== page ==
As a foster parent, I sometimes feel like I've traded money for the right to make parenting decisions.
not generally true; most of the time we're expected to use our
judgement and knowledge of the child in our care to do what's best for
that child. But one of the big things we're flatly not allowed to do is
share our bed with the infant we're currently caring for. It's not the
big-brother "you're not related" reasoning I originally assumed; it's
because bed-sharing is associated with higher rates of SIDS. Because
because babies in care tend to have more risk factors (prenatal exposure
to drugs and alcohol, maternal smoking, low birth weight), we have to
control the risk factors we can. So, sharing a bed is out, but sharing a
room is encouraged.
That's why from the tender age of
two days, our baby has slept in a proper crib at the foot of our bed.
It's a pretty bare-looking crib, too, with no blankets or bumper pads;
just a plain white sheet. He doesn't seem to mind, though. He has
learned to sleep well and will even put himself to sleep at bedtime and
during the night. When my friends talk about how easy it is to feed in
the night, or more likely complain about getting a foot in the face at
3am, I just keep quiet, because I don't get to share those experiences.
his three-month checkup on Friday, the Children's Aid clinic doctor,
after a long conversation with my husband and I about the baby's
situation, recommended that we move his crib into his own room. Friday
night he slept through the night for the first time, from 10pm to 7am,
so it seemed like a good omen. Yesterday afternoon we moved the crib,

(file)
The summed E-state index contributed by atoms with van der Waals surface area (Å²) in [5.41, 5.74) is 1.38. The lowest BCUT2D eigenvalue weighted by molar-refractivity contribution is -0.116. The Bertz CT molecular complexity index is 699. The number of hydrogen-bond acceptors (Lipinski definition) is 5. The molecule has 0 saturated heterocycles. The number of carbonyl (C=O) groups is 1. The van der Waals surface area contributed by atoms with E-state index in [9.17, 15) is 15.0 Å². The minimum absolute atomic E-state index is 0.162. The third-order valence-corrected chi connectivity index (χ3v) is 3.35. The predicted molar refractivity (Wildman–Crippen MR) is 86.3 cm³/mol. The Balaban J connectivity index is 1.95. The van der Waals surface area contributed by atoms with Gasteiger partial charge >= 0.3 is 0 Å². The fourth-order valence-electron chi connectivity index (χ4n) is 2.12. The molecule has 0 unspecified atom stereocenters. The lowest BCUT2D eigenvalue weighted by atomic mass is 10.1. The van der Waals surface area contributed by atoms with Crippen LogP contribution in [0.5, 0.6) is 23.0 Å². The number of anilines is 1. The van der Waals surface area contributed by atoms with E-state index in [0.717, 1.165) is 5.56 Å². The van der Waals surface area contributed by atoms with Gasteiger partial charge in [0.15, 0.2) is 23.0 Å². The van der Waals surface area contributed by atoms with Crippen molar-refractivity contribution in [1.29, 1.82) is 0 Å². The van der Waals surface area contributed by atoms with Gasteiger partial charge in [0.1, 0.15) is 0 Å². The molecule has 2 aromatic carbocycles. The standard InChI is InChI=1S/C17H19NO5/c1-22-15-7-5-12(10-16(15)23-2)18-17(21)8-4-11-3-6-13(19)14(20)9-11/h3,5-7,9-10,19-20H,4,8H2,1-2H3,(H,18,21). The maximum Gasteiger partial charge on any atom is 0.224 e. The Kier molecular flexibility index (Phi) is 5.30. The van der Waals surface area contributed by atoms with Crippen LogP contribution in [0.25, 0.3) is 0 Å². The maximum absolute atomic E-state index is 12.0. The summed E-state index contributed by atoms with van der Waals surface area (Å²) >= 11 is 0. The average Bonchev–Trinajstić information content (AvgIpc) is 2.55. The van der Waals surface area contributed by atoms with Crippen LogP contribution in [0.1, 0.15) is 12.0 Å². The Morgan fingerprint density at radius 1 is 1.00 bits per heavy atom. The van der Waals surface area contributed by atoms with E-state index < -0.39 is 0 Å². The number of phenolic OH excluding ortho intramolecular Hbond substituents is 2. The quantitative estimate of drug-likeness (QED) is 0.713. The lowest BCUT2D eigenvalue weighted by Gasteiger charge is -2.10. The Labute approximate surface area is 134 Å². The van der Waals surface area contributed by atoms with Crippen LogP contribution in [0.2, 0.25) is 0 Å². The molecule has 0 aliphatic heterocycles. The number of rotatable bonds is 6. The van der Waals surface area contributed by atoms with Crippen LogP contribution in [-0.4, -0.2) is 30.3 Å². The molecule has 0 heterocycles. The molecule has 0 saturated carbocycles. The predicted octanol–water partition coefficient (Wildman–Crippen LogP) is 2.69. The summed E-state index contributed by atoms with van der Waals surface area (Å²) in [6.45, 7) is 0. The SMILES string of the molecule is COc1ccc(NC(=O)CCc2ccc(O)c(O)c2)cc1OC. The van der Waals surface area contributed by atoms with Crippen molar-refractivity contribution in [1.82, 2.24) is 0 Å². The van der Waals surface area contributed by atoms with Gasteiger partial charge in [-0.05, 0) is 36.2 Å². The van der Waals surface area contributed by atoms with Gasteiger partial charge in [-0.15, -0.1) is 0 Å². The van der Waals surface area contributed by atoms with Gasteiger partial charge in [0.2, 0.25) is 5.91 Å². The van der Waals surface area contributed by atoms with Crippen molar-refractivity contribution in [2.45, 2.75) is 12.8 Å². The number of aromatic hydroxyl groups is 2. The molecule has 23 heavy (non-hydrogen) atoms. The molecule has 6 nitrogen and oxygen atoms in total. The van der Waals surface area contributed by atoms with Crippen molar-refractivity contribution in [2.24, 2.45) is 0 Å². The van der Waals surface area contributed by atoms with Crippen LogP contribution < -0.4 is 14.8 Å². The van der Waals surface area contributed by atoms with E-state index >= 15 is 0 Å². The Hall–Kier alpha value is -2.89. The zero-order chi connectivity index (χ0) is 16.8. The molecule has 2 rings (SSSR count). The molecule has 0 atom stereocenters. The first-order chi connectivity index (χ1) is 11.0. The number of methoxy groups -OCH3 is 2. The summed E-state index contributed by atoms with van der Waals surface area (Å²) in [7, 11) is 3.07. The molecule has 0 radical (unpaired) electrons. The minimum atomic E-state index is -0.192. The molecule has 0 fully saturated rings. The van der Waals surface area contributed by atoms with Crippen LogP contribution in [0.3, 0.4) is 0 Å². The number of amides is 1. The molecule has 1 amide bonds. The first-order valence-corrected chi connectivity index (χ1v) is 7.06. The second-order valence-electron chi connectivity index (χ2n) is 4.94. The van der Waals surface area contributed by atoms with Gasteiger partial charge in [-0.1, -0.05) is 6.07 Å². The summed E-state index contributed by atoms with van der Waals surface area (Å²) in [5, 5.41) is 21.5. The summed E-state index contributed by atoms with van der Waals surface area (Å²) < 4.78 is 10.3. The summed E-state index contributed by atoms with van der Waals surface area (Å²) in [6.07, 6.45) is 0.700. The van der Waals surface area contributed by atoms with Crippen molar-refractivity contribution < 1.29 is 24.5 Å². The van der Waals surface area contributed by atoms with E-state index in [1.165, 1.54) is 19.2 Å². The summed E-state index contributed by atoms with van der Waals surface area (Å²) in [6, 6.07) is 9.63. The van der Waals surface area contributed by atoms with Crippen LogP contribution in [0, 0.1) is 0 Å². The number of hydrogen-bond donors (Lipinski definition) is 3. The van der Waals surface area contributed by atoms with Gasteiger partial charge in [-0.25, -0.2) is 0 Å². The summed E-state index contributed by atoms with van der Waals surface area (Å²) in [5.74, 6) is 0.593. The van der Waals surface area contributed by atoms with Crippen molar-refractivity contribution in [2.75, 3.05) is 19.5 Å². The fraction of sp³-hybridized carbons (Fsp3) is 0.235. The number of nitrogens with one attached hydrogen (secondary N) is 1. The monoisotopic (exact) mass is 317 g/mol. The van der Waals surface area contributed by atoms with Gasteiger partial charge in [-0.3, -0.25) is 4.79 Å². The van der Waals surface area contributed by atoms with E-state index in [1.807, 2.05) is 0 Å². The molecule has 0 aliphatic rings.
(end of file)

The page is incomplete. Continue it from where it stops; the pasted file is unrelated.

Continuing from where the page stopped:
and at 8:30pm I put him down to sleep. He squirmed in, yawned, and fell
asleep just like normal.
When I slept I dreamt that he
was crying, and when I went in to him the room was cold, with a storm
blowing outside and the window open. I couldn't get the window closed,
and when I turned to call my husband to help, I saw another window in
the opposite wall, with the glass all broken and the rain pounding in. I
don't need a therapist to tell me what that dream means - obviously I
feel I've abandoned him to the big, bad world and the elements by moving
him to his own room!
At 5am he woke up for a feeding,
with no more fuss than usual. If he'd had to cry more to wake me up, it
wasn't obvious. I got him a bottle and fed him, and put him back
down. Back in my own bed I could hear him cooing to himself, then
sucking his fists, then gradually getting quieter. It was fainter than
usual, but I've been listening to it several times a night for three
months, and I could fill in what I couldn't hear.
fuss from him; no tears from him. I was the one who cried, as quietly
as I could, so I wouldn't wake up my husband and have to explain the mix
of guilt and sadness I felt.